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9,000 year old Neolithic limestone mask found in the Judean desert

We are coming up to Halloween and, as always, we will have a special week of horrifying posts concerning a theme topic (like flaying, the undead, or the monstrous brood of Echidna).  Before we get there, though, let’s take a peak back through time to look at some of the other faces that our forbears decided to put on in the ages before “Joker” or “It”.  The greatest masks are astonishing sculptures, but they were more, too–masks lay at the crux of ancient cults and ancient drama.  We will never truly know what the makers of that first mask up there were doing with it 9000 years ago (human sacrifice?), nor will we know what the Etruscans wanted with their Charun-like mask (human sacrifice?).  We truly can’t know what the mysterious Moche wanted with their mostrous mask (human sacrifice?), and sadly, I couldn’t find out about the Bornean & Congolese masks.  Yet on a deeper level we do know: our hearts tell us what each of these masks is about as surely as we can read a line of emoticons on a phone or know to jump away from a striking cobra.  Some things are instinctual even for humans.  Although I am sure an ethnologist would chide me, it is hard not to look through the empty eyes of masks, both sacred and profane, and see the familiar dark places always within the human heart.

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Borneo Mask Indai-Guru Mask Borneo, Iban Dayak

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Kumu Mask: Congo/Central Africa

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Etruscan mask in Archeology Museum in Cagliari.

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Moche Mask, Peru, 6th-7th century AD, Silvered copper, shell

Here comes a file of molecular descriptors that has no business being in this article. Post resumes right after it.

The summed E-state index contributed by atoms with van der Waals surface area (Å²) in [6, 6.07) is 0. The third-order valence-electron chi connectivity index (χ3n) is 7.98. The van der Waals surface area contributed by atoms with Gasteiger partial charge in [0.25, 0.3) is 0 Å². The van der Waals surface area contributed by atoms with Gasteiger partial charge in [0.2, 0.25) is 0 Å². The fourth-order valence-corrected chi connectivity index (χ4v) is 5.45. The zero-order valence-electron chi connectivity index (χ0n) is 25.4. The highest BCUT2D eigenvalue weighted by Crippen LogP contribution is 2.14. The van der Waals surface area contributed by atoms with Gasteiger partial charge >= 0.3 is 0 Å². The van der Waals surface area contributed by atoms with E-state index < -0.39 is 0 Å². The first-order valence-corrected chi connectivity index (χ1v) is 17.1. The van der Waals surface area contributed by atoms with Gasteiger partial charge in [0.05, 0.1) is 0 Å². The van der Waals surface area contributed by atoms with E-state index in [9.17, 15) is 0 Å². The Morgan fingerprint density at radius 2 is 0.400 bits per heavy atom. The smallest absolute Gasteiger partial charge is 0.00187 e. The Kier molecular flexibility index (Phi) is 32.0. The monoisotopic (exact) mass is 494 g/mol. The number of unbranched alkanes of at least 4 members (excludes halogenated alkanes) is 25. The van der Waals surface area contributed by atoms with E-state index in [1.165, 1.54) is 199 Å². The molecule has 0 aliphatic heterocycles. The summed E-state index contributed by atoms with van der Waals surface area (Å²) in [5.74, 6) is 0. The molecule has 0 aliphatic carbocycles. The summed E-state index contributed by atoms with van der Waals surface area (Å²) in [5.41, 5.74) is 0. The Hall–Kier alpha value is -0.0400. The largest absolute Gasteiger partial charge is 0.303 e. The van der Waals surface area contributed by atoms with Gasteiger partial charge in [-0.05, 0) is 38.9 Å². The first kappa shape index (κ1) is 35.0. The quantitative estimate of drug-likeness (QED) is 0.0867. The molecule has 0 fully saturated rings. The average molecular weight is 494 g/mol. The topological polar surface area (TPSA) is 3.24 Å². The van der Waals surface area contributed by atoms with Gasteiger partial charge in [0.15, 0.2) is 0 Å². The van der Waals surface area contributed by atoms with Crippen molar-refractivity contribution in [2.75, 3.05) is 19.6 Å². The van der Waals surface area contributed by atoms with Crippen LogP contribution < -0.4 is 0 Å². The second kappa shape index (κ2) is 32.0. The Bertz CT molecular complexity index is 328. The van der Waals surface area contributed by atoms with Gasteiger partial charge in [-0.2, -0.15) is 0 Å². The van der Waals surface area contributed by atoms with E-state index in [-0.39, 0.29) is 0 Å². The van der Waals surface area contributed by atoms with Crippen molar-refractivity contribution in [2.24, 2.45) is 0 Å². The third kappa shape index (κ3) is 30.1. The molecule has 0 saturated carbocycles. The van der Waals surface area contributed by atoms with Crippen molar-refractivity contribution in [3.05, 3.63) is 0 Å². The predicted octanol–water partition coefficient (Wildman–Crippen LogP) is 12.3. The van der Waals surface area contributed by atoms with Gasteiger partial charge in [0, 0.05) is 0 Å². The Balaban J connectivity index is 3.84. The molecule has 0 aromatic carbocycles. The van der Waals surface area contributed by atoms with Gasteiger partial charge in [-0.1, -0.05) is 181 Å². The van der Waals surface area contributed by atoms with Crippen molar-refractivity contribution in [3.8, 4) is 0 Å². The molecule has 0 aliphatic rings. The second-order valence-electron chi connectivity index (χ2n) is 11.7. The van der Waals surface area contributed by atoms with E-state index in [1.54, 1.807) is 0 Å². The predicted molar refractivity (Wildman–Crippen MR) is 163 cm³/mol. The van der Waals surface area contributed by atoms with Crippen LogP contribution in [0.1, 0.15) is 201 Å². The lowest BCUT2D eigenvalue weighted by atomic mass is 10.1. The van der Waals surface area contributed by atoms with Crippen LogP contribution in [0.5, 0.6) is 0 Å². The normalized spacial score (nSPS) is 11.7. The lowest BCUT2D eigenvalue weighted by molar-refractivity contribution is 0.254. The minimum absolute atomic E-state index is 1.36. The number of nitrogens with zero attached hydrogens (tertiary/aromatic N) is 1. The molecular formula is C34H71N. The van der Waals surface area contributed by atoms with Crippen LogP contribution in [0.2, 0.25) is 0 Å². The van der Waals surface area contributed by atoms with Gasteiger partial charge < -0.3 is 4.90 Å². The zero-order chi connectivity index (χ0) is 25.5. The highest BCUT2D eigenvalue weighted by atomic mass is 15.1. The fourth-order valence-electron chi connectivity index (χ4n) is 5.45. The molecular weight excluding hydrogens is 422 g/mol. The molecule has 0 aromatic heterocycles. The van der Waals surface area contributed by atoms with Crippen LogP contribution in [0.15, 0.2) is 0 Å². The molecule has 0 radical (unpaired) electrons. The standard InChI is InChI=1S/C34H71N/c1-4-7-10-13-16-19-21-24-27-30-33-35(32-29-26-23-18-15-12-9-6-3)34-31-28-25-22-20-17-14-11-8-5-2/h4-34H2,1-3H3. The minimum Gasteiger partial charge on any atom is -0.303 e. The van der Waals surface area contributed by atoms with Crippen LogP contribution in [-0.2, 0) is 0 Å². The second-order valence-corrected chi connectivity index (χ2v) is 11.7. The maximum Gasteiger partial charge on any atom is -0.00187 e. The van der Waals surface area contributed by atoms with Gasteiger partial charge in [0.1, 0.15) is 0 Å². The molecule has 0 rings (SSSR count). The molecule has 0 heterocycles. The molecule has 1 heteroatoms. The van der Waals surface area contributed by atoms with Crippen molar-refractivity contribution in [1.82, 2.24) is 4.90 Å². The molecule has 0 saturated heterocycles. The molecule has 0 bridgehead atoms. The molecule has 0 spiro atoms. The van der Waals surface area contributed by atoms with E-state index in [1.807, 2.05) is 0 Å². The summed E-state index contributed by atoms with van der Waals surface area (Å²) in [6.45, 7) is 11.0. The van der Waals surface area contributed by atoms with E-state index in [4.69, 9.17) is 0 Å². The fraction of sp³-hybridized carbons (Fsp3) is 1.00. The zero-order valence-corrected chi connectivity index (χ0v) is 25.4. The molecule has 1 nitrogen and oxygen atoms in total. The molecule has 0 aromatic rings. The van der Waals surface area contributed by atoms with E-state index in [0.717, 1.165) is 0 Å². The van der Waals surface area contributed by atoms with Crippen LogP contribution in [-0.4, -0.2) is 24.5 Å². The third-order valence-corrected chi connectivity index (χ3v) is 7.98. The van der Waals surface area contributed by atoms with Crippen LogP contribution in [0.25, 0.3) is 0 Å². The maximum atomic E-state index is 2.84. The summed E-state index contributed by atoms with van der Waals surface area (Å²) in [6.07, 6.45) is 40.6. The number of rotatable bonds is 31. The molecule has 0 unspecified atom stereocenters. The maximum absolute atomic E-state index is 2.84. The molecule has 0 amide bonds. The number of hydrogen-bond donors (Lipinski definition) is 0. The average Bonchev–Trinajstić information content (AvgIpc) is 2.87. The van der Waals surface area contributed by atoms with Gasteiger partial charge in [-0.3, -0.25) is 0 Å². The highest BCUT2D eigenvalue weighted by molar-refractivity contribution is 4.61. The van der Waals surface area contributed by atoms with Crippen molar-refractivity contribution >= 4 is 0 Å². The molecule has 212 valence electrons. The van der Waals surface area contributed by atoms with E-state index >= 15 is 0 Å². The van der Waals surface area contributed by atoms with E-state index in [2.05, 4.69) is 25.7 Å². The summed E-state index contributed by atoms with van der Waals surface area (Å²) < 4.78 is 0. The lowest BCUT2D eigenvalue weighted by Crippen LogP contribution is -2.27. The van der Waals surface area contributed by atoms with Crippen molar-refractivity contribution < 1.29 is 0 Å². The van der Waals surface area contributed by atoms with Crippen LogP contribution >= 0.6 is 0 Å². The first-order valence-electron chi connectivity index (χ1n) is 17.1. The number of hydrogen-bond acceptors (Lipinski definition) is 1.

Not only is this World ocean Week, but it turns out today is National Doughnut Day!  What a week…

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Pancreatic Doughnut (Wayne Ferrebee, 2015), Oil on Panel

Before I was a dedicated flounderist, the dominant subject matter of my painting was doughnuts (I felt that the torus shape represented the universe/infinity, while the tiny size and sugariness of the confection made it a perfect representation of the hedonic nature of human aspirations).  Like all artists who change direction, I still have a few doughnut paintings I need to finish up.  Who knows what will happen to them? It is unclear if they will ever be finished…

However, I also have some finished paintings which I never showed anywhere or did anything with: they just hang around on my walls perplexing me.  To celebrate National Doughnut Day, kindly allow me to present one of my favorite of these previous generation paintings.  This is “Pancreatic Doughnut” which I painted in 2015.  There is a sugary sprinkled doughnut, a cherry-dip ice cream cone, and a strip of super-fatty bacon (which is glistening with blobs of oil just like a real strip of bacon).  These problematically sugary items are joined by a sinister bottle of rum and an alcohol molecule which looks like a friendly corgi but is definitely something more problematic.

The real thrust of the painting is found in the Congolese Mangbetu knife…a sinister hook which is about to plunge directly into the diseased pancreas in the bottom right corner of the picture.  Yet all is not lost.  Above the pancreas, an axolotl floats serenely like a translucent white angel.  Axolotls seem to possess the secret of regeneration.  Perhaps the grim effects of all of that metabolic damage and gastroenterologic mayhem could be undone…if only we could focus our efforts and our research on the right things instead of desperately trying to trap each other with addictive fixations.  It’s a dream of course, but thus do all great things begin.

Happy National Doughnut Day!

 

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